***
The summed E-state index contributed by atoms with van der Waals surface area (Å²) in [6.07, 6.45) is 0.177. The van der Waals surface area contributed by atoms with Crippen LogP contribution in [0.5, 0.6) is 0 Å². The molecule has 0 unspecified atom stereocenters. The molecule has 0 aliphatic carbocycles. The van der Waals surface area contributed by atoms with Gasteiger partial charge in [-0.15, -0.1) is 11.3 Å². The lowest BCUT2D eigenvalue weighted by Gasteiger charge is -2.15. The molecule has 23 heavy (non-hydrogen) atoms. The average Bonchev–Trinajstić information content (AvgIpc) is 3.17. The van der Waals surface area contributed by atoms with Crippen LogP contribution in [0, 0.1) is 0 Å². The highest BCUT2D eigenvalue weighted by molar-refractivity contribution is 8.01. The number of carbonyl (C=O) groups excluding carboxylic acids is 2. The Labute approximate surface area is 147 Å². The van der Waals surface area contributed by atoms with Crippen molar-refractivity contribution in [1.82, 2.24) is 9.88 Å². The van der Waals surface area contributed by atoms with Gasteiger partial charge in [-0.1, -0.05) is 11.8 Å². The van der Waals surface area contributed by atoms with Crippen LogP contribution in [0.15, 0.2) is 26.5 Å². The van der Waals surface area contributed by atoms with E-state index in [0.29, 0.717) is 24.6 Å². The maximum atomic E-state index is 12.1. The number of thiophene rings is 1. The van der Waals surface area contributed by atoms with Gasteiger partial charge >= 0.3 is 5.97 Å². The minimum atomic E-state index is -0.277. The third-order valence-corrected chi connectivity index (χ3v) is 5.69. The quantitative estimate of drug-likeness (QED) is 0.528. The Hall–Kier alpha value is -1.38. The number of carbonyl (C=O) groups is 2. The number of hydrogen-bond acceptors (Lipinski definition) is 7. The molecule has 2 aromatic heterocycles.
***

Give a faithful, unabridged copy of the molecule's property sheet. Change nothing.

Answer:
The summed E-state index contributed by atoms with van der Waals surface area (Å²) in [6.07, 6.45) is 0.177. The van der Waals surface area contributed by atoms with Crippen LogP contribution in [0.5, 0.6) is 0 Å². The molecule has 0 unspecified atom stereocenters. The molecule has 0 aliphatic carbocycles. The van der Waals surface area contributed by atoms with Gasteiger partial charge in [-0.15, -0.1) is 11.3 Å². The lowest BCUT2D eigenvalue weighted by Gasteiger charge is -2.15. The molecule has 23 heavy (non-hydrogen) atoms. The average Bonchev–Trinajstić information content (AvgIpc) is 3.17. The van der Waals surface area contributed by atoms with Crippen LogP contribution in [0, 0.1) is 0 Å². The highest BCUT2D eigenvalue weighted by molar-refractivity contribution is 8.01. The number of carbonyl (C=O) groups excluding carboxylic acids is 2. The Labute approximate surface area is 147 Å². The van der Waals surface area contributed by atoms with Crippen molar-refractivity contribution in [1.82, 2.24) is 9.88 Å². The van der Waals surface area contributed by atoms with Gasteiger partial charge in [-0.1, -0.05) is 11.8 Å². The van der Waals surface area contributed by atoms with Crippen LogP contribution in [0.15, 0.2) is 26.5 Å². The van der Waals surface area contributed by atoms with E-state index in [0.29, 0.717) is 24.6 Å². The maximum atomic E-state index is 12.1. The number of thiophene rings is 1. The van der Waals surface area contributed by atoms with Gasteiger partial charge >= 0.3 is 5.97 Å². The minimum atomic E-state index is -0.277. The third-order valence-corrected chi connectivity index (χ3v) is 5.69. The quantitative estimate of drug-likeness (QED) is 0.528. The Hall–Kier alpha value is -1.38. The number of carbonyl (C=O) groups is 2. The number of hydrogen-bond acceptors (Lipinski definition) is 7. The molecule has 2 aromatic heterocycles.